One Kentucky girl was recently expelled from her Christian school. Why, you ask? Well, according to the school officials, it was because she posed for a photo dressed in a rainbow shirt. It must’ve added salt to the imaginary wound when they saw the rainbow cake. School officials said the photo presented “a posture of cultural acceptance contrary to that” of the school’s.”
In other words, rainbows equal gay and gay equals wrong.
High schooler Kayla Kenney wasn’t out before the school decided she should be expelled for rainbows, though, and so her family is fighting the school’s decision in court by arguing it was essentially an invasion of privacy.
The lawsuit provided details on the family’s stance: “This decision (of stating one’s sexual identity) is one which can ripple, leading to repercussions in untold aspects of someone’s personal, social and family life. This decision — when, where and how to ‘come out’ — is a profound endeavor that is the sole right of an LGBTQ person. And yet (Kayla), an LGBTQ child, has been denied that right.”
Regardless of the fact that society at large has debunked the idea that homosexuality is a disease, the Whitefield school maintains that it is.
The school dismissed the idea that the expulsion was based on rainbow clothes and cakes. “In the fall,” a statement said, “we met with the student to give her a final chance to begin to adhere to our code of conduct. Unfortunately, she did not live up to the agreement, and therefore, has been expelled.”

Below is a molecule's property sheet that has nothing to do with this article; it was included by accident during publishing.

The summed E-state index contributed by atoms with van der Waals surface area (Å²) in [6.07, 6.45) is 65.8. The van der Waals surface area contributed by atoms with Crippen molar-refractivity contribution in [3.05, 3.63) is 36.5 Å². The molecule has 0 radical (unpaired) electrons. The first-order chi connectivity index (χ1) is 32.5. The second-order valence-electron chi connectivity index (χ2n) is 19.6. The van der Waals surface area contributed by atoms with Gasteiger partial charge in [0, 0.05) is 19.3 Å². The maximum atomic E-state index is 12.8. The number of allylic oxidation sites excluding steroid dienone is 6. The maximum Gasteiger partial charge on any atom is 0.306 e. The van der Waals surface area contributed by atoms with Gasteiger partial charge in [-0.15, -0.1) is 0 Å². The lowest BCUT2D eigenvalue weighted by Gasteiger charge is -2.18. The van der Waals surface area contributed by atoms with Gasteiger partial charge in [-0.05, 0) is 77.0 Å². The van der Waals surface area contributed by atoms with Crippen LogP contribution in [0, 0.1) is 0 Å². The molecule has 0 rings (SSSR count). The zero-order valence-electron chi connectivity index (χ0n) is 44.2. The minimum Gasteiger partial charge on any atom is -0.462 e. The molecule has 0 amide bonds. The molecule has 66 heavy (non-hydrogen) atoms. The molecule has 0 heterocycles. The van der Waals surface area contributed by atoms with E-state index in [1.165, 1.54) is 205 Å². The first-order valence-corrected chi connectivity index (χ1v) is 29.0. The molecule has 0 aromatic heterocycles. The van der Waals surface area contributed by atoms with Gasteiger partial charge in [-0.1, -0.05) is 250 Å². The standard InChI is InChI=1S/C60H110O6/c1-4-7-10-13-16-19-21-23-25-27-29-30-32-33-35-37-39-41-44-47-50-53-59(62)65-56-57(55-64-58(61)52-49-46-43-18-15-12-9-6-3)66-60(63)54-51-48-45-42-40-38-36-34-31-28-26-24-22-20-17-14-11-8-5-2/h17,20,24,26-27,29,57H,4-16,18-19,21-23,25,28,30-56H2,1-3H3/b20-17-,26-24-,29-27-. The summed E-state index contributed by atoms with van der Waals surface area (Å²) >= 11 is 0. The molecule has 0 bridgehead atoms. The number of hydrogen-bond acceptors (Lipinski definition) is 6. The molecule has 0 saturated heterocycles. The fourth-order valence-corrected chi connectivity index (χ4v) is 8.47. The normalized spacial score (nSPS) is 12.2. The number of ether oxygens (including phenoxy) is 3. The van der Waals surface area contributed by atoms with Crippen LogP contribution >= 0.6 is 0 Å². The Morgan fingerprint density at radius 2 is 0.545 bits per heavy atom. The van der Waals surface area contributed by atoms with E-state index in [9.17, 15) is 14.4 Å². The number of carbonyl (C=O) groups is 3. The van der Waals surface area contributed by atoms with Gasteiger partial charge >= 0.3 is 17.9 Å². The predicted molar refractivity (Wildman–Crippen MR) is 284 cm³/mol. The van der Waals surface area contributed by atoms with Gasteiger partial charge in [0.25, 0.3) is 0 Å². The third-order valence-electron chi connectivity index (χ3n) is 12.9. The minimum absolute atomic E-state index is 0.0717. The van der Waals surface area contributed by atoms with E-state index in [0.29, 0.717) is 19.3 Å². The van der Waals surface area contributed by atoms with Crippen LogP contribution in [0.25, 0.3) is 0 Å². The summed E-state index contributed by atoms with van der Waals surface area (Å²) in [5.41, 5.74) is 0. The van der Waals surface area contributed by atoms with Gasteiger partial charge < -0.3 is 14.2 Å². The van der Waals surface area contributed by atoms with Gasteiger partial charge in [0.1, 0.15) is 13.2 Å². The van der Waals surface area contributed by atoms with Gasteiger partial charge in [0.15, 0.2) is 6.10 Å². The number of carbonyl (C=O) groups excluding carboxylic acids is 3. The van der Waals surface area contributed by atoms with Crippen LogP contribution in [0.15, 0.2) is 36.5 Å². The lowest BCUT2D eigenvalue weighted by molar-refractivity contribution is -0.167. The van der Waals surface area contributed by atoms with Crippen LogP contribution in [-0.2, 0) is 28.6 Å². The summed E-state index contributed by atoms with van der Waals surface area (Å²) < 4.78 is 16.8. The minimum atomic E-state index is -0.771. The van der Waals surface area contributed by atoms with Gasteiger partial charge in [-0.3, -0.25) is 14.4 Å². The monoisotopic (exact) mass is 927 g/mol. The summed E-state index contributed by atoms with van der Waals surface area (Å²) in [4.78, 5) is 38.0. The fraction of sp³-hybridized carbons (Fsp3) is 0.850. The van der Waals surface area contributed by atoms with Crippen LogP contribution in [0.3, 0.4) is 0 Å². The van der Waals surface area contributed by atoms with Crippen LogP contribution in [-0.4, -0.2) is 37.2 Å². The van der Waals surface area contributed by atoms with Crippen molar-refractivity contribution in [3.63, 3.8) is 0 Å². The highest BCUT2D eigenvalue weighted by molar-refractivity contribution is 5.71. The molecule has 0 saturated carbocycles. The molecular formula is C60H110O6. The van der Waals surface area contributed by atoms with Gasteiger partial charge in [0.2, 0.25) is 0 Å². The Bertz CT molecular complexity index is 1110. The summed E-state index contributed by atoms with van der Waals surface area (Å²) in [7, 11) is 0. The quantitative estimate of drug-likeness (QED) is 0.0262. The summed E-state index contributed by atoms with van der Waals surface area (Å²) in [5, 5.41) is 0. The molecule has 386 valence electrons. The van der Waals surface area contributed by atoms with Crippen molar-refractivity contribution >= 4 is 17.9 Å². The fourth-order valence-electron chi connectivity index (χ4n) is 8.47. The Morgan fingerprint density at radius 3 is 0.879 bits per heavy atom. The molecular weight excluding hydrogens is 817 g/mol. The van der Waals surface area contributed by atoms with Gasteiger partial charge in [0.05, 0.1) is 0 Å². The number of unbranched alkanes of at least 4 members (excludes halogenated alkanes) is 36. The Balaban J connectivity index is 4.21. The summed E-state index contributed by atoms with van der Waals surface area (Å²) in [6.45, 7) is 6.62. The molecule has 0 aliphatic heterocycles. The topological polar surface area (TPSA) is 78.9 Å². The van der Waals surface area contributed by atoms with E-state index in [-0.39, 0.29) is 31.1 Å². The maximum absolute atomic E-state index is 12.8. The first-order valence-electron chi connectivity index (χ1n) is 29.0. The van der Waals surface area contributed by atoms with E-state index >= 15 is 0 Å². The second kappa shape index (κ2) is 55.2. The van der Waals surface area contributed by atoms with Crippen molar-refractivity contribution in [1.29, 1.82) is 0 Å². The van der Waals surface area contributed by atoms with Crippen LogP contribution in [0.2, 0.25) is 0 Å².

It’s an expulsion, so it must’ve been pretty serious! You know, drugs, guns, physical violence, that sort of thing. But we couldn’t find any evidence of it. There were Juul pods — for which she was put on probation — but rainbows seem to be the primary concern.
The problem is that Kayla’s parents had never discusser their child’s sexual orientation. She was not “out.” And because of that, the expulsion and the reasons behind it do indeed present an obvious invasion of a young girl’s privacy.
According to the lawsuit, there were no new disciplinary measures after the Juul pod incident. Kayla was counseled to read a book called Gay Girl, Good God: The Story of Who I Was, and Who God Has Always Been by Jackie Hill Perry. The author of that story describes her own struggles with (and against) homosexuality. You know, the sort of thing that can damage someone who is already struggling with unsupportive school staff.
Her parents described the birthday experience as pleasant. “It was a happy moment,” her mother said. “We were celebrating her 15th birthday. The day God gave me her. Not supporting any sexuality or anything like that.”